Brrrrr! Coldest Temps in 20 Years Impact the Mid-State

Jan 6, 2014


MURFREESBORO, Tenn. (AP/WMOT)  --  The extreme cold continues to be Mondays' big story as the lowest temperatures in almost 20 years blanket the state.

Tennessee declared a State of Emergency Sunday night and partially activated its emergency response system. The State is currently showing all major highways open and no major power outages. EMA spokesman Dean Fleanor says if you do have to travel, take along these important numbers.

“Call 511, which will give people road conditions before they head out. If they do get out and they get stuck they can call *-THP. That’s *-847 and they’ll be connected to the closest Tennessee Highway Patrol dispatch office to their location.”

The Tennessee Department of Transportation says if you’re out Monday you should find most major roads in fairly good shape. West Tennessee received very little precipitation and so has had few problems. State crews were able to get down a lot of salt in Middle Tennessee and managed to keep most roads passable. But a TDOT spokesperson says East Tennessee is another story.

“We are still working pretty hard in some of the eastern parts of the state. It is still snowing up in the mountains of East Tennessee and crews are diligently working there.”

While primary roads in the mid-state are in relatively good shape, secondary roads are another matter entirely. The Rutherford County Sheriff’s Office is reporting that county roads are hazardous due to patches of snow and ice. TDOT’s online smartmap shows road conditions in the eastern portions of Middle Tennessee are especially hazardous. Dekalb, Coffee, Canon, Putnam, and Warren County are all reporting poor road conditions.

Nearly all schools in the WMOT listening area are closed Monday, including Rutherford County and Murfreesboro City schools. Davidson County schools have already decided to close Tuesday as well.

A spokesperson for Nashville International Airport tells WMOT that one of its runways was closed briefly Sunday night due to icing, but the airport is in full operation at this hour. There have been disruptions with more than 30 flights out of BNA canceled or delayed Monday, primarily because of severe weather in the northeastern states.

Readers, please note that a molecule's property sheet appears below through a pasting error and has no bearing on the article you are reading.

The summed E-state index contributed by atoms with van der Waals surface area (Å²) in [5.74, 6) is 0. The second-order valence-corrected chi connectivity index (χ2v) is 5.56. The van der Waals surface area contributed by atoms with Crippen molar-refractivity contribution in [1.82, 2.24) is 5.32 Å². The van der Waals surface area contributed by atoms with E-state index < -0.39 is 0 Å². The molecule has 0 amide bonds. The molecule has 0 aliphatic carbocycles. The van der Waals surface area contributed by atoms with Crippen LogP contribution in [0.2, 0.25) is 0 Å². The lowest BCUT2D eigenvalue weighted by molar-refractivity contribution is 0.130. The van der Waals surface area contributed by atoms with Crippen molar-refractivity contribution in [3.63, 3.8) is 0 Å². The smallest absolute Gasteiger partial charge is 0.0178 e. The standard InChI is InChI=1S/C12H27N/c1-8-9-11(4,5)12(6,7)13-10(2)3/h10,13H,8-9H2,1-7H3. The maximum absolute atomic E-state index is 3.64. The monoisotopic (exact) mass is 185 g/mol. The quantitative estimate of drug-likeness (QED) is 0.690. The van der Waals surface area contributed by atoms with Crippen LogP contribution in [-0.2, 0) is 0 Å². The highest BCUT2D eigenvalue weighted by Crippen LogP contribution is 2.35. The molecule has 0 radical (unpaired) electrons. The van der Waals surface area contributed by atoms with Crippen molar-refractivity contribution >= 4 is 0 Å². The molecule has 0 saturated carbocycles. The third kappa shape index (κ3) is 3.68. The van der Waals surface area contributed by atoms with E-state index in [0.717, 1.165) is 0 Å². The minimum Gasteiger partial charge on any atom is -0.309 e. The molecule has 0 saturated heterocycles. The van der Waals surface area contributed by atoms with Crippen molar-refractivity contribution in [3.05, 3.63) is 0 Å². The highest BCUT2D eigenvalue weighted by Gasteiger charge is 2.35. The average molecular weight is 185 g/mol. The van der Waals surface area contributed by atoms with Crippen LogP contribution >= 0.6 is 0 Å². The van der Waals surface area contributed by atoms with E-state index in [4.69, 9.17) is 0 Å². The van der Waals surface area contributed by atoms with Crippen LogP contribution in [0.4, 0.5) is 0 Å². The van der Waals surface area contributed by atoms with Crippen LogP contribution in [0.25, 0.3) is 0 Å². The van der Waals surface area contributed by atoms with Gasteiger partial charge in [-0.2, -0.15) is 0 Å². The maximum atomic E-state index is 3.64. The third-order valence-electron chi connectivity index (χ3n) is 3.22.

Getting the homeless in out of the cold is a special concern. Here in Murfreesboro several organizations have joined forces to provide shelter with a program called “Coldest Night.” Scott Foster with the Journey Home ministry says homeless men can seek shelter Monday and Tuesday nights at the Salvation Army gym on New Salem Highway.

“And we open each evening at 7 o’clock, and we close the doors at 9:30 p.m. So we ask participants, anyone that needs a warm safe place to be, to come some time between 7 o’clock and 9:30 in the evening.”

Foster says separate shelter is available for women and children.

National Weather Service meteorologist Trevor Boucher says the extreme low temperatures are here to stay for a couple of days, but the mid-state will see a pretty dramatic change beginning Wednesday.

“We’ll be seeing the temperatures rise steadily after that point into the 40s and finally into the 50s by Friday so it’ll be warming up quite a bit. But it should be wet. We’ll see rain back in the forecast by mid to late in the week. So we’re not gonna be seeing the clear, warm days that some people might be hoping for, but we’ll at least be warming up.”

Boucher says that these are the coldest temperatures Tennessee has seen in some time, but notes they’re not even close to the record. The state saw the temperature fall to 18 degrees below zero in the 1982.

Don’t forget about your pets and livestock. Bring pets indoors if possible. If not, make sure they have a place out of the wind and precipitation. Also make sure they have extra food and that their water supply doesn’t freeze over.